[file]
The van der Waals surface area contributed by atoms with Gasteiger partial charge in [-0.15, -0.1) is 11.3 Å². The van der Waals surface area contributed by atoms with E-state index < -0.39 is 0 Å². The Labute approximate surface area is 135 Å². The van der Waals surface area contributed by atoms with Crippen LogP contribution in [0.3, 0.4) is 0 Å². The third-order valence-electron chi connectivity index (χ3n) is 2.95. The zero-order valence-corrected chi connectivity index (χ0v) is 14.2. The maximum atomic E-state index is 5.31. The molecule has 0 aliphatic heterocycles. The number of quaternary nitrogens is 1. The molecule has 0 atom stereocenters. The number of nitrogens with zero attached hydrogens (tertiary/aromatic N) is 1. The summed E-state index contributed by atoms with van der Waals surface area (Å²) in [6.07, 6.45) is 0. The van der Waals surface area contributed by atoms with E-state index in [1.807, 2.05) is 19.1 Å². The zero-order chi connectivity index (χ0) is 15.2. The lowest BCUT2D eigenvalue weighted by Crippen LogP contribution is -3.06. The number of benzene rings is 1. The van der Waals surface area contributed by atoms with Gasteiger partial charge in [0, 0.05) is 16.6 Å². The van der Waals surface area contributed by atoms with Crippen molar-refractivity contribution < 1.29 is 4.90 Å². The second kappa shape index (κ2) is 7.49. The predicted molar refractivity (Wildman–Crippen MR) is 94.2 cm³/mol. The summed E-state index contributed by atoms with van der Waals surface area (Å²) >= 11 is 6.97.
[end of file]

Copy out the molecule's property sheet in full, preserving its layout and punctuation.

The van der Waals surface area contributed by atoms with Gasteiger partial charge in [-0.15, -0.1) is 11.3 Å². The van der Waals surface area contributed by atoms with E-state index < -0.39 is 0 Å². The Labute approximate surface area is 135 Å². The van der Waals surface area contributed by atoms with Crippen LogP contribution in [0.3, 0.4) is 0 Å². The third-order valence-electron chi connectivity index (χ3n) is 2.95. The zero-order valence-corrected chi connectivity index (χ0v) is 14.2. The maximum atomic E-state index is 5.31. The molecule has 0 aliphatic heterocycles. The number of quaternary nitrogens is 1. The molecule has 0 atom stereocenters. The number of nitrogens with zero attached hydrogens (tertiary/aromatic N) is 1. The summed E-state index contributed by atoms with van der Waals surface area (Å²) in [6.07, 6.45) is 0. The van der Waals surface area contributed by atoms with E-state index in [1.807, 2.05) is 19.1 Å². The zero-order chi connectivity index (χ0) is 15.2. The lowest BCUT2D eigenvalue weighted by Crippen LogP contribution is -3.06. The number of benzene rings is 1. The van der Waals surface area contributed by atoms with Gasteiger partial charge in [0, 0.05) is 16.6 Å². The van der Waals surface area contributed by atoms with Crippen molar-refractivity contribution < 1.29 is 4.90 Å². The second kappa shape index (κ2) is 7.49. The predicted molar refractivity (Wildman–Crippen MR) is 94.2 cm³/mol. The summed E-state index contributed by atoms with van der Waals surface area (Å²) >= 11 is 6.97.